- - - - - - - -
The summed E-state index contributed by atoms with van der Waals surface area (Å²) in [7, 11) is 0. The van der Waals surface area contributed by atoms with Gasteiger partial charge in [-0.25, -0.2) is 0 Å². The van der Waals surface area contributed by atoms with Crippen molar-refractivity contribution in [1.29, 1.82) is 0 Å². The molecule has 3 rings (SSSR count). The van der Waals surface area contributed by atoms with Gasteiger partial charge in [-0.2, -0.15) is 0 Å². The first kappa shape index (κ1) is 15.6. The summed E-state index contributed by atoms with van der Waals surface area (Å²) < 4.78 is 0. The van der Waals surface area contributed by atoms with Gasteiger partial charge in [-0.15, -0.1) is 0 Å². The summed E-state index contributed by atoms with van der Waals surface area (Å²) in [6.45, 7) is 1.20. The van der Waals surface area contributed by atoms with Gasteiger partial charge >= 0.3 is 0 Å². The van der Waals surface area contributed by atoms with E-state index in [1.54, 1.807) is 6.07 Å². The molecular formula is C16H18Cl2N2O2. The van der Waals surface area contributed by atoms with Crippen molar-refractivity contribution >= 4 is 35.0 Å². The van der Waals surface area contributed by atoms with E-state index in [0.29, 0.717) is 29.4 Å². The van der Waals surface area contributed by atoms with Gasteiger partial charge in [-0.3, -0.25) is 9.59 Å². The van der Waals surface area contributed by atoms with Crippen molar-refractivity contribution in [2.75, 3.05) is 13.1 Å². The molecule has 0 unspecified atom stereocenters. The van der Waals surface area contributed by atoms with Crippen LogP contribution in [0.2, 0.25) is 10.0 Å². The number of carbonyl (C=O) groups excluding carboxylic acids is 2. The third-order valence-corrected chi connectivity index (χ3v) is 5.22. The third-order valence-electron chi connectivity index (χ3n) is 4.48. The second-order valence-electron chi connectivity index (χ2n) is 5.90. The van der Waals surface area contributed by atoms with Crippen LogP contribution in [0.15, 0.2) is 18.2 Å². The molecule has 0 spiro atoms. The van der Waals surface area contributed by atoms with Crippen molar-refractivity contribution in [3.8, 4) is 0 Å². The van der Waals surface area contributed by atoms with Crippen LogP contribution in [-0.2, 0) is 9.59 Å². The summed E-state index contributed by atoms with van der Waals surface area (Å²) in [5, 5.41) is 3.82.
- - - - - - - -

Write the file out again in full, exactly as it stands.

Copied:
The summed E-state index contributed by atoms with van der Waals surface area (Å²) in [7, 11) is 0. The van der Waals surface area contributed by atoms with Gasteiger partial charge in [-0.25, -0.2) is 0 Å². The van der Waals surface area contributed by atoms with Crippen molar-refractivity contribution in [1.29, 1.82) is 0 Å². The molecule has 3 rings (SSSR count). The van der Waals surface area contributed by atoms with Gasteiger partial charge in [-0.2, -0.15) is 0 Å². The first kappa shape index (κ1) is 15.6. The summed E-state index contributed by atoms with van der Waals surface area (Å²) < 4.78 is 0. The van der Waals surface area contributed by atoms with Gasteiger partial charge in [-0.15, -0.1) is 0 Å². The summed E-state index contributed by atoms with van der Waals surface area (Å²) in [6.45, 7) is 1.20. The van der Waals surface area contributed by atoms with Gasteiger partial charge >= 0.3 is 0 Å². The van der Waals surface area contributed by atoms with E-state index in [1.54, 1.807) is 6.07 Å². The molecular formula is C16H18Cl2N2O2. The van der Waals surface area contributed by atoms with Crippen molar-refractivity contribution >= 4 is 35.0 Å². The van der Waals surface area contributed by atoms with E-state index in [0.29, 0.717) is 29.4 Å². The van der Waals surface area contributed by atoms with Gasteiger partial charge in [-0.3, -0.25) is 9.59 Å². The van der Waals surface area contributed by atoms with Crippen molar-refractivity contribution in [2.75, 3.05) is 13.1 Å². The molecule has 0 unspecified atom stereocenters. The van der Waals surface area contributed by atoms with Crippen LogP contribution in [0.2, 0.25) is 10.0 Å². The number of carbonyl (C=O) groups excluding carboxylic acids is 2. The third-order valence-corrected chi connectivity index (χ3v) is 5.22. The third-order valence-electron chi connectivity index (χ3n) is 4.48. The second-order valence-electron chi connectivity index (χ2n) is 5.90. The van der Waals surface area contributed by atoms with Crippen LogP contribution in [0.15, 0.2) is 18.2 Å². The molecule has 0 spiro atoms. The van der Waals surface area contributed by atoms with Crippen molar-refractivity contribution in [3.8, 4) is 0 Å². The van der Waals surface area contributed by atoms with Crippen LogP contribution in [-0.2, 0) is 9.59 Å². The summed E-state index contributed by atoms with van der Waals surface area (Å²) in [5, 5.41) is 3.82.